2. The perception of unity holds out thepossibility that the field of awareness may be common to all objects, andhowever implausibly, among all human beings as well. It indicates that my ownconsciousness may be somehow connected to a tree, the stars, a drizzle or ablade of grass and, paradoxically, to yours. Thus these unitive experiencespoint towards something like a primitive animism, Leibnitz’s panspsychism andGriffin’s suggestion of a pan-experientialism, that experience or some sort ofconsciousness may be ?an ingredient throughout the universe, permeating alllevels of being’. All this, however, opens up another Pandora’s box ofpeculiar questions: most obviously what might the consciousness be of a dog,flower, or even a stone? Does the claim of a perceived unity merely point tosome ground of being, and not a consciousness that is in any senseself-reflective like our own consciousness? Or if you and I share consciousness,can I experience what you do? If not, why not? 3.

    Not everyone who meditatesencounters these sorts of unitive experiences. This suggests that some may begenetically or temperamentally predisposed to mystical ability; borrowing fromWeber, the ?mystically musical’. One might suggest that the mystic’sawareness is categorically different than other peoples’, i. e. that it isconnected to the world in an ontologically deep way that the rest of ours isnot. I find this unconvincing, since every mystic I have read says he or shebegan as an ?ordinary’, i.

    e. non-mystical, person and only came to realizesomething of what he or she ?had always been’. Whichever explanation we optfor, however, it is clear that there is some ability the mystics have been ableto develop ? through meditation or whatever ? that most of us have not. Conclusions Our three modalities of mystical experiences point clearly towards adistinction between awareness per se and the ordinary functional processes ofsensation, perception and thought. They suggest that awareness is notconstructed out of the material processes of perception or perhaps the brain,but rather they suggest a distinction and / or interaction between consciousnessand the brain.

    Furthermore, they suggest that awareness may have anon-localized, quasi-spatial character, much like a field. Finally they tend tosuggest that this field may be transcendental to any one person or entity. Iwant to end by restating my earlier caveat. Phenomenology is not science. Therecan be many ways to explain any experience, mystical or otherwise, and we shouldexplore all of them. But in the absence of compelling reasons to deny thesuggestions of their reports, we would be wise to seriously examine thedirection towards which the finger of mysticism points.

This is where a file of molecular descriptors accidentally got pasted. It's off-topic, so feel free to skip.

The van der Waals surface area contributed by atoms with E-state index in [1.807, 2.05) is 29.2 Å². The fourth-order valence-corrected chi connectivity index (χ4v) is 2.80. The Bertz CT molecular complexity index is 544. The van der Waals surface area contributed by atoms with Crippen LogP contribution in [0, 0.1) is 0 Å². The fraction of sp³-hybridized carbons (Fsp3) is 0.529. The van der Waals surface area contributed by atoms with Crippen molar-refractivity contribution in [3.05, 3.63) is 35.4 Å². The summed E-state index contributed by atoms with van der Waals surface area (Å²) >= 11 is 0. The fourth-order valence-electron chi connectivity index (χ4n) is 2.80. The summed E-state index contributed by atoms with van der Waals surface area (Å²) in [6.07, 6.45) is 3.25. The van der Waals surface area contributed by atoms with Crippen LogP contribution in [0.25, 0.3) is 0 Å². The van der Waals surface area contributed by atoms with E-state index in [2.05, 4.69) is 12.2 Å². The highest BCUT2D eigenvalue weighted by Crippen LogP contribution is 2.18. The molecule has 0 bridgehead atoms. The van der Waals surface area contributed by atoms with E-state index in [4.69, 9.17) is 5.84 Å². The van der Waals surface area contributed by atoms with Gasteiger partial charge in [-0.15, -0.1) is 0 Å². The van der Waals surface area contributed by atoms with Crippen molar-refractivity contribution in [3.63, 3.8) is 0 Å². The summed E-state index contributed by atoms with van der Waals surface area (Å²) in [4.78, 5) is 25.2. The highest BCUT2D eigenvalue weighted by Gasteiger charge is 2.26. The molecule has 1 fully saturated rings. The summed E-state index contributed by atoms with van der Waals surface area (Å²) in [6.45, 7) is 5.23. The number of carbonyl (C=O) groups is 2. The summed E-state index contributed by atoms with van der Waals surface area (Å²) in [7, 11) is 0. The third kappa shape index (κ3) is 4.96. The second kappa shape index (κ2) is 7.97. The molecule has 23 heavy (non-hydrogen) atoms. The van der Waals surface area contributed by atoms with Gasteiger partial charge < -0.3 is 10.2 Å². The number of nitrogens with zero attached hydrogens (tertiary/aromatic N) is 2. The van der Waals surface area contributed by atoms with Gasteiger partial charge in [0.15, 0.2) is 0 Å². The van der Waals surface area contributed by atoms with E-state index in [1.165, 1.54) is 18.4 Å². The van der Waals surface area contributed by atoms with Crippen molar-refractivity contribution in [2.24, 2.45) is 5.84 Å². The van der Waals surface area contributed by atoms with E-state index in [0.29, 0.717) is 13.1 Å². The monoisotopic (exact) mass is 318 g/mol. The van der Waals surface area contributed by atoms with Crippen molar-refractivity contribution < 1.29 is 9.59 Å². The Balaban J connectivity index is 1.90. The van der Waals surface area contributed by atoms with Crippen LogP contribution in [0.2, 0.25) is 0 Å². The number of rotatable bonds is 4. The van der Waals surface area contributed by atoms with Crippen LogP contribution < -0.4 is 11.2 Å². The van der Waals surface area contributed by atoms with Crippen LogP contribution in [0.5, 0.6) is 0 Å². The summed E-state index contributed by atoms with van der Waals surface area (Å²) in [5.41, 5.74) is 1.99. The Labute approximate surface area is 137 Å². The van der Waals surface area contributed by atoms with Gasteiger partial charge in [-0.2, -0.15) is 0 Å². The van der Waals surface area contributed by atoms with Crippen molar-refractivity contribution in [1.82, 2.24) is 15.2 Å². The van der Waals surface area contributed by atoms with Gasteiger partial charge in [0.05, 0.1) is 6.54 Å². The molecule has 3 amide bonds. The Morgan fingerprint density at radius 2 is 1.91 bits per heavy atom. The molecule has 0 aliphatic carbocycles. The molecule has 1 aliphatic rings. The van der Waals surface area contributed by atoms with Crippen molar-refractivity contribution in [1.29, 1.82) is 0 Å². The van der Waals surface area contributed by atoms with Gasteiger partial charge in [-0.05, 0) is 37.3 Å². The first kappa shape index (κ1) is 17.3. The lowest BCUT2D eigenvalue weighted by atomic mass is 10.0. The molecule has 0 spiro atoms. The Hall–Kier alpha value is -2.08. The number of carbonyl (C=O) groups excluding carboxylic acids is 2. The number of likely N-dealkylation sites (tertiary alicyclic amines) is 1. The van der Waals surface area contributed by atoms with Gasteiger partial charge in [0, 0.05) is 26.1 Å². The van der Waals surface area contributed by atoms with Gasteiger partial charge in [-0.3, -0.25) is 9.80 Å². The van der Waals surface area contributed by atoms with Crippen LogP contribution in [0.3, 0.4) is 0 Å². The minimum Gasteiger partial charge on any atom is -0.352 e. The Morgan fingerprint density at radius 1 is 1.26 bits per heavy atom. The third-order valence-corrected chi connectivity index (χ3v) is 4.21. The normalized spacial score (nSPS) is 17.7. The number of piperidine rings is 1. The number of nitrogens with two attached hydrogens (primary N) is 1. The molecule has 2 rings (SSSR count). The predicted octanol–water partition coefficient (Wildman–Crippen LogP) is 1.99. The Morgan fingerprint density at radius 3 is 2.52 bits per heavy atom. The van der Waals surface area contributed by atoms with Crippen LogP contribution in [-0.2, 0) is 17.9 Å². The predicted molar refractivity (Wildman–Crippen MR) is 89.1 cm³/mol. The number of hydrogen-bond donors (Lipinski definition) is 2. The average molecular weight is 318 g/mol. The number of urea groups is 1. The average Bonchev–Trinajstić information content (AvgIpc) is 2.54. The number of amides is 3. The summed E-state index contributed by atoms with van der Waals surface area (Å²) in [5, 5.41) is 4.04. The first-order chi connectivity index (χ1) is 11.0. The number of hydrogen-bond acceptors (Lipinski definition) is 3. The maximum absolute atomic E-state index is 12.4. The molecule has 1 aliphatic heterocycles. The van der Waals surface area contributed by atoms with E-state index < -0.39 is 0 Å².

If the validity ofknowledge in the universities is indeed governed, as we like to claim, by thetests of evidence, openness and clarity, then we should not be too quick tothrow out the baby swimming in the bathwater of mysticism. Footnotes 1 I amindebted to the psychologist of religion William Parsons, in a privatecommunication, for this observation. 2 See here Ornstein (1976). 3 See thearticles in Forman (1990) and Section I of Forman (1998). 4 Bruce Mangan (1994)suggests this when he says that ?mystic[al] encounters . .

    . would seem tomanifest an extreme state of consciousness’ (p. 251). 5 James’ famouscharacterization of mysticism in The Varieties of Religious Experience statesthat a defining feature of mysticism is ?transiency’ (James, 1902/1983, p. 381). My evidence says this is simply wrong.

    6 I say typically because sometimesone may skip or not attain a particular stage. Ken Wilber (1980) claimssequence. William Barnard (1995), however, disputes this claim of sequence. 7One key element of the UMS is that it is a permanent shift in the structure ofawareness. ?Extrovertive’ mysticism, a term coined by W. P.

    Stace, impliesthat one has mystical experiences out in the world, while we are?extrovertively’ aware. Zaehner coined the term ?nature mysticism’ todescribe such paths as Zen or Taoism, which describe mystical experiences innature. This he distinguishes from the theistic traditions, among others. But inthe UMS, as I understand this form of life, the sense of being in contact withthe expansive emptiness that extends beyond the self, never fades away, whetherone is in nature or in the city, whether the eyes are open or closed, andwhether one is a Zen Buddhist, a Jew or a Christian. Thus each of these acceptedterms define this experience too narrowly, and thus I coin my own broader term. 8 Cf.